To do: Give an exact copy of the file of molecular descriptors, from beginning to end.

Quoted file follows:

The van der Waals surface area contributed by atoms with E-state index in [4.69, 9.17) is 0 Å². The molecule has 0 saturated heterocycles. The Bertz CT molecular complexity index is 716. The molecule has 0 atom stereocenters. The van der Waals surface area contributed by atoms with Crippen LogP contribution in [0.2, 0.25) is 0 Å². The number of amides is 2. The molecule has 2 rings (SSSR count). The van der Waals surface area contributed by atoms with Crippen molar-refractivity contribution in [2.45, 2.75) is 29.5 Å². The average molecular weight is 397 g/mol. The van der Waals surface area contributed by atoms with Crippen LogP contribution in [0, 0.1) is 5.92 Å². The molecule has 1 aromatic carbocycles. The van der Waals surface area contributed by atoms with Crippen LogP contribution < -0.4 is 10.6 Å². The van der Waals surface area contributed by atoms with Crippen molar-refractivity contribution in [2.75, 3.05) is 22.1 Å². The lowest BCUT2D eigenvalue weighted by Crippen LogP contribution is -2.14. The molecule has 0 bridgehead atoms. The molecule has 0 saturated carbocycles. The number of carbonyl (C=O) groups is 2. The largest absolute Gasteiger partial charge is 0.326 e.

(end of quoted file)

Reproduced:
The van der Waals surface area contributed by atoms with E-state index in [4.69, 9.17) is 0 Å². The molecule has 0 saturated heterocycles. The Bertz CT molecular complexity index is 716. The molecule has 0 atom stereocenters. The van der Waals surface area contributed by atoms with Crippen LogP contribution in [0.2, 0.25) is 0 Å². The number of amides is 2. The molecule has 2 rings (SSSR count). The van der Waals surface area contributed by atoms with Crippen molar-refractivity contribution in [2.45, 2.75) is 29.5 Å². The average molecular weight is 397 g/mol. The van der Waals surface area contributed by atoms with Crippen LogP contribution in [0, 0.1) is 5.92 Å². The molecule has 1 aromatic carbocycles. The van der Waals surface area contributed by atoms with Crippen LogP contribution < -0.4 is 10.6 Å². The van der Waals surface area contributed by atoms with Crippen molar-refractivity contribution in [2.75, 3.05) is 22.1 Å². The lowest BCUT2D eigenvalue weighted by Crippen LogP contribution is -2.14. The molecule has 0 bridgehead atoms. The molecule has 0 saturated carbocycles. The number of carbonyl (C=O) groups is 2. The largest absolute Gasteiger partial charge is 0.326 e.